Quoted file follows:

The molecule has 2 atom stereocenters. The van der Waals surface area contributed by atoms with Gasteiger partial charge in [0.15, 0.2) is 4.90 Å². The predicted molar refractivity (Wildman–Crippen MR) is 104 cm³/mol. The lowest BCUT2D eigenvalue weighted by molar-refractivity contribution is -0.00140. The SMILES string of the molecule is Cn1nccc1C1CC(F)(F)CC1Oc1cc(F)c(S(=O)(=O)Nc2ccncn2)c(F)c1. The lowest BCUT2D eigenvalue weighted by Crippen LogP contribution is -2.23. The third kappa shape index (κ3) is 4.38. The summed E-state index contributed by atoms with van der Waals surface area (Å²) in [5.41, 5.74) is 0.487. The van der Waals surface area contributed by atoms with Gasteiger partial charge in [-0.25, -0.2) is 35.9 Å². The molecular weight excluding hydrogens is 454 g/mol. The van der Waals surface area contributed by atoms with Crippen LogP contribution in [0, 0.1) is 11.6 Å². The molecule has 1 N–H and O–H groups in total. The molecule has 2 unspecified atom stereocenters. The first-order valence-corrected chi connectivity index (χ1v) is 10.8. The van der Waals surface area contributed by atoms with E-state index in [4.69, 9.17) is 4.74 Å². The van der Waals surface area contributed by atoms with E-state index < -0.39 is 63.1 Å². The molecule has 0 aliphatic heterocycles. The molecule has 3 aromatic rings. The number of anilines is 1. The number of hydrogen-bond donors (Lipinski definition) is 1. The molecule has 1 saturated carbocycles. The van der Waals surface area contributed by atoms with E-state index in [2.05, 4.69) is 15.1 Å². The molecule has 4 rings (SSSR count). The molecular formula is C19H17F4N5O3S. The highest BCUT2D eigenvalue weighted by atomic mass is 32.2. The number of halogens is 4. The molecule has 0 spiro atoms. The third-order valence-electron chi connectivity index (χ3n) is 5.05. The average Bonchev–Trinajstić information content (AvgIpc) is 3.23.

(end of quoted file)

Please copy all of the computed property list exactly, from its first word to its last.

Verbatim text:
The molecule has 2 atom stereocenters. The van der Waals surface area contributed by atoms with Gasteiger partial charge in [0.15, 0.2) is 4.90 Å². The predicted molar refractivity (Wildman–Crippen MR) is 104 cm³/mol. The lowest BCUT2D eigenvalue weighted by molar-refractivity contribution is -0.00140. The SMILES string of the molecule is Cn1nccc1C1CC(F)(F)CC1Oc1cc(F)c(S(=O)(=O)Nc2ccncn2)c(F)c1. The lowest BCUT2D eigenvalue weighted by Crippen LogP contribution is -2.23. The third kappa shape index (κ3) is 4.38. The summed E-state index contributed by atoms with van der Waals surface area (Å²) in [5.41, 5.74) is 0.487. The van der Waals surface area contributed by atoms with Gasteiger partial charge in [-0.25, -0.2) is 35.9 Å². The molecular weight excluding hydrogens is 454 g/mol. The van der Waals surface area contributed by atoms with Crippen LogP contribution in [0, 0.1) is 11.6 Å². The molecule has 1 N–H and O–H groups in total. The molecule has 2 unspecified atom stereocenters. The first-order valence-corrected chi connectivity index (χ1v) is 10.8. The van der Waals surface area contributed by atoms with E-state index in [4.69, 9.17) is 4.74 Å². The van der Waals surface area contributed by atoms with E-state index < -0.39 is 63.1 Å². The molecule has 0 aliphatic heterocycles. The molecule has 3 aromatic rings. The number of anilines is 1. The number of hydrogen-bond donors (Lipinski definition) is 1. The molecule has 1 saturated carbocycles. The van der Waals surface area contributed by atoms with E-state index in [2.05, 4.69) is 15.1 Å². The molecule has 4 rings (SSSR count). The molecular formula is C19H17F4N5O3S. The highest BCUT2D eigenvalue weighted by atomic mass is 32.2. The number of halogens is 4. The molecule has 0 spiro atoms. The third-order valence-electron chi connectivity index (χ3n) is 5.05. The average Bonchev–Trinajstić information content (AvgIpc) is 3.23.